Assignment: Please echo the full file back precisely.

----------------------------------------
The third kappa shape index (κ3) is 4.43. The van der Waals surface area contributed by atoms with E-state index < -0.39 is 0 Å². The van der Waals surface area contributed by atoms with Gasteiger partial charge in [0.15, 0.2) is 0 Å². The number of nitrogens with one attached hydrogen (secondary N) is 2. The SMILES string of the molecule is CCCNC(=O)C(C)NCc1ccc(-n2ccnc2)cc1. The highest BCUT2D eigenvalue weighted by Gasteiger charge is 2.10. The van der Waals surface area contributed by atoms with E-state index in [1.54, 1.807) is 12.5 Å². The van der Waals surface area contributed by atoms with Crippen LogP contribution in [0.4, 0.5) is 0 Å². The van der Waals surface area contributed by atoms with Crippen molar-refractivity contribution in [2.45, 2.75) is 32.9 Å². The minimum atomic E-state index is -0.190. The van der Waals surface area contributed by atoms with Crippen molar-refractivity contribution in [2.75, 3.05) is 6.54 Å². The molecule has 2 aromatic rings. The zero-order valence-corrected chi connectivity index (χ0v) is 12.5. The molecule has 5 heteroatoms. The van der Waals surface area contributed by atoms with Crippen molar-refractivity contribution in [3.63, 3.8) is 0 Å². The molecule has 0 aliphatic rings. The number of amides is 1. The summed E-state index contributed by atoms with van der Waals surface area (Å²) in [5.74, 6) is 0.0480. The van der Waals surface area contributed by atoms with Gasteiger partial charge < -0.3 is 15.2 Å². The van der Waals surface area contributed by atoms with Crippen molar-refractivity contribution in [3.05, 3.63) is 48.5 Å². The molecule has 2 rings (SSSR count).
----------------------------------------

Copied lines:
The third kappa shape index (κ3) is 4.43. The van der Waals surface area contributed by atoms with E-state index < -0.39 is 0 Å². The van der Waals surface area contributed by atoms with Gasteiger partial charge in [0.15, 0.2) is 0 Å². The number of nitrogens with one attached hydrogen (secondary N) is 2. The SMILES string of the molecule is CCCNC(=O)C(C)NCc1ccc(-n2ccnc2)cc1. The highest BCUT2D eigenvalue weighted by Gasteiger charge is 2.10. The van der Waals surface area contributed by atoms with E-state index in [1.54, 1.807) is 12.5 Å². The van der Waals surface area contributed by atoms with Crippen LogP contribution in [0.4, 0.5) is 0 Å². The van der Waals surface area contributed by atoms with Crippen molar-refractivity contribution in [2.45, 2.75) is 32.9 Å². The minimum atomic E-state index is -0.190. The van der Waals surface area contributed by atoms with Crippen molar-refractivity contribution in [2.75, 3.05) is 6.54 Å². The molecule has 2 aromatic rings. The zero-order valence-corrected chi connectivity index (χ0v) is 12.5. The molecule has 5 heteroatoms. The van der Waals surface area contributed by atoms with Crippen molar-refractivity contribution in [3.63, 3.8) is 0 Å². The molecule has 0 aliphatic rings. The number of amides is 1. The summed E-state index contributed by atoms with van der Waals surface area (Å²) in [5.74, 6) is 0.0480. The van der Waals surface area contributed by atoms with Gasteiger partial charge < -0.3 is 15.2 Å². The van der Waals surface area contributed by atoms with Crippen molar-refractivity contribution in [3.05, 3.63) is 48.5 Å². The molecule has 2 rings (SSSR count).